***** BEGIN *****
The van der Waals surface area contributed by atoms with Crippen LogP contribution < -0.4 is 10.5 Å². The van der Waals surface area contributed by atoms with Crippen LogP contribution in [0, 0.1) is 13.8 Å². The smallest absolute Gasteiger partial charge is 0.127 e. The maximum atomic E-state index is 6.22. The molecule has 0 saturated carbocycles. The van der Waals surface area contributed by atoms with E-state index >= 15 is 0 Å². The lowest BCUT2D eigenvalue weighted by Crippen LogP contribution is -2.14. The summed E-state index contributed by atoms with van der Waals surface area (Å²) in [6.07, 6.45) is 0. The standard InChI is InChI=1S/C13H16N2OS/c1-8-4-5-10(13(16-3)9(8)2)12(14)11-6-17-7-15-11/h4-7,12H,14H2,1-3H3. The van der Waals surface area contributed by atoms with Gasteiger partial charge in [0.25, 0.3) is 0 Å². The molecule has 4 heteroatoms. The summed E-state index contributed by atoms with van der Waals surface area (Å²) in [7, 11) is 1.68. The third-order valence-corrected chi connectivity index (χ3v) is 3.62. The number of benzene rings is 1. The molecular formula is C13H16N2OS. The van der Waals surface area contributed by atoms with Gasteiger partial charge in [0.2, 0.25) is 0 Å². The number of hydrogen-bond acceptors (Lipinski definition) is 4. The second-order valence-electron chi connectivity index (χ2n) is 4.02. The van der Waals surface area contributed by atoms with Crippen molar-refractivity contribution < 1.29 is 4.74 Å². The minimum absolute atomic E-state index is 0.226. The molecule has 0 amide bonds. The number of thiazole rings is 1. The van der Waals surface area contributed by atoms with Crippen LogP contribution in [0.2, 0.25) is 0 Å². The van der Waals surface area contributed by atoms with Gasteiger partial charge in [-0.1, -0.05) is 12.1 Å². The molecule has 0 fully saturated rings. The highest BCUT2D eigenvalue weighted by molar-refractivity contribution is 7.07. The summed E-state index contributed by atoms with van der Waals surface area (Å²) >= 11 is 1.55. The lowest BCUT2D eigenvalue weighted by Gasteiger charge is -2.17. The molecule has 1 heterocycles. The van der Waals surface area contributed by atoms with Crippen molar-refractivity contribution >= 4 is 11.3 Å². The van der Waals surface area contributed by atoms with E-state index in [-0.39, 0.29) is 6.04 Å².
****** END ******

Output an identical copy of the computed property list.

The van der Waals surface area contributed by atoms with Crippen LogP contribution < -0.4 is 10.5 Å². The van der Waals surface area contributed by atoms with Crippen LogP contribution in [0, 0.1) is 13.8 Å². The smallest absolute Gasteiger partial charge is 0.127 e. The maximum atomic E-state index is 6.22. The molecule has 0 saturated carbocycles. The van der Waals surface area contributed by atoms with E-state index >= 15 is 0 Å². The lowest BCUT2D eigenvalue weighted by Crippen LogP contribution is -2.14. The summed E-state index contributed by atoms with van der Waals surface area (Å²) in [6.07, 6.45) is 0. The standard InChI is InChI=1S/C13H16N2OS/c1-8-4-5-10(13(16-3)9(8)2)12(14)11-6-17-7-15-11/h4-7,12H,14H2,1-3H3. The van der Waals surface area contributed by atoms with Gasteiger partial charge in [0.25, 0.3) is 0 Å². The molecule has 4 heteroatoms. The summed E-state index contributed by atoms with van der Waals surface area (Å²) in [7, 11) is 1.68. The third-order valence-corrected chi connectivity index (χ3v) is 3.62. The number of benzene rings is 1. The molecular formula is C13H16N2OS. The van der Waals surface area contributed by atoms with Gasteiger partial charge in [0.2, 0.25) is 0 Å². The number of hydrogen-bond acceptors (Lipinski definition) is 4. The second-order valence-electron chi connectivity index (χ2n) is 4.02. The van der Waals surface area contributed by atoms with Crippen molar-refractivity contribution < 1.29 is 4.74 Å². The minimum absolute atomic E-state index is 0.226. The molecule has 0 amide bonds. The number of thiazole rings is 1. The van der Waals surface area contributed by atoms with Crippen LogP contribution in [0.2, 0.25) is 0 Å². The van der Waals surface area contributed by atoms with Gasteiger partial charge in [-0.1, -0.05) is 12.1 Å². The molecule has 0 fully saturated rings. The highest BCUT2D eigenvalue weighted by molar-refractivity contribution is 7.07. The summed E-state index contributed by atoms with van der Waals surface area (Å²) >= 11 is 1.55. The lowest BCUT2D eigenvalue weighted by Gasteiger charge is -2.17. The molecule has 1 heterocycles. The van der Waals surface area contributed by atoms with Crippen molar-refractivity contribution >= 4 is 11.3 Å². The van der Waals surface area contributed by atoms with E-state index in [-0.39, 0.29) is 6.04 Å².